In Brennan v. Brennan, 103 A.D.2d 48, 54, 479 N.Y.S.2d 877 (1984) the Appellate Division held that error was also committed in Trial Term's total exclusion from equitable distribution of the interest which accrued after the commencement of the action on the certificates of deposit and the bond fund in the husband's name. “In our opinion, automatic accretions to marital property stemming solely from the incidents of ownership retain the character of their source, even when realized after the action has begun. Therefore, the accrued interest on these marital funds should have been subject to equitable distribution.”)
 Laws of 2015, Ch. 269 amended Domestic Relations Law §236 [B][a], Domestic Relations Law §236 [B][d], Domestic Relations Law §236 [B], Domestic Relations Law § 248, Domestic Relations Law §236 [B][b] , and Family Court Act § 412, effective January 23 , 2016. Laws of 2015, Ch. 269 amended Domestic Relations Law § 236 [B] [5-a], effective October 25, 2015. See Laws of 2015, Ch. 269, Section 8, which reads as follows: 8. This act shall take effect on the one hundred twentieth day after it shall have become a law and shall apply to matrimonial actions and family court actions for spousal support commenced on or after such effective date; provided however that section three of this act shall take effect on the thirtieth day after it shall have become a law and shall apply to matrimonial actions commenced on or after such effective date. Nothing in this act shall be deemed to affect the validity of any agreement made pursuant to subdivision 3 of part B of section 236 of the domestic relations law or section 425 of the family court act prior to the effective date of this act.
 See Volume 3B, Law and the Family New York, 2d Edition Revised § 16:11 Merger of Professional Licenses and Academic Degrees; § 16:11.1 McSparron: The Demise of the ‘‘Merger’’ Fiction; § 16:11.2 Effect of Grunfeld upon distributive award; § 16:12 Valuation of Professional Degrees, Licenses, and Academic Degrees; and § 16:13 Aftermath of O'Brien: Careers and Enhanced Earning Capacity
 In Biddlecom v. Biddlecom, 113 AD2d 66, 495 NYS2d 301 (4 Dept. 1985), the court held that severance benefits received by the former husband as part of his early retirement following the divorce, as well as an additional monthly payment he received as a supplemental benefit, were designed to compensate employees for the lack of eligibility for Social Security benefits and to serve as inducement for early retirement, and are not marital property subject to Equitable Distribution, but are the separate property of the retired husband. In Howe v Howe, 68 A.D.3d 38, 886 N.Y.S.2d 722 (2 Dept. 2009) the plaintiff became a New York City firefighter soon after the parties were married, and remained in that employment until approximately 16 months prior to the commencement of this action. The wife cross appealed from that part of the judgement that awarded the plaintiff 100 percent of the remaining funds from his September 11th Victim Compensation Fund award. The plaintiff received an award from the September 11th Victim Compensation Fund as a result of injuries he suffered in the aftermath of that tragedy. The administrator of that fund specifically designated a portion of that award, in the amount of $127,571, as compensation for economic loss. The Supreme Court held that the economic component of the award constituted 'compensation for personal injuries' within the meaning of Domestic Relations Law 236(B) (1) (d) (2) and, on that basis, treated the award as the separate property of the plaintiff. The Appellate Division agreed with that determination, because, inter alia, the legislative history of the Equitable Distribution Law compelled it. The Second Department rejected the rule in the other departments that the economic component of a personal injury award is separate property, which is derived from the holding of the Appellate Division, Third Department, in Fleitz v. Fleitz (200 AD2d 874) and the decisions of the Appellate Division, First Department and the Appellate Division, Fourth Department, that have followed it (see Gann v. Gann, 233 AD2d 188; Solomon v. Solomon, 206 AD2d 971).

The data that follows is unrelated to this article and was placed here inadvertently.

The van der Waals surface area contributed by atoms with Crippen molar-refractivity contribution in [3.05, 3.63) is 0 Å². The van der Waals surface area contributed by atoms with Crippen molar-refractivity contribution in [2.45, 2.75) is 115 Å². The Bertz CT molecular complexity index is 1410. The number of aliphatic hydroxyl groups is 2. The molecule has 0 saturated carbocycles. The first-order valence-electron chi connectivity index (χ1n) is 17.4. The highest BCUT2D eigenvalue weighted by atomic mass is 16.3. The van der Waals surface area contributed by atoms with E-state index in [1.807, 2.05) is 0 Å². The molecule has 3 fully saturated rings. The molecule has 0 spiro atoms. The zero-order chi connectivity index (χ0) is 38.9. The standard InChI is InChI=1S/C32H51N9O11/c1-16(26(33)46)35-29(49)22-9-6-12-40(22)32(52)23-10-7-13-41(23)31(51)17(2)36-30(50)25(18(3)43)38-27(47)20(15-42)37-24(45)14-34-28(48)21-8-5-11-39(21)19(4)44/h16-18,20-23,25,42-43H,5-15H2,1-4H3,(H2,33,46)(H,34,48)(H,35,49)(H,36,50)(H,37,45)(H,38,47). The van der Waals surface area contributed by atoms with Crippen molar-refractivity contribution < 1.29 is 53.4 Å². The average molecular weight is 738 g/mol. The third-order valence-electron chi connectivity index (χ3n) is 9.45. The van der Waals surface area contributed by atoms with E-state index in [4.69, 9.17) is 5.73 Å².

Domestic Relations Law §236 [B] (1) (d) (3).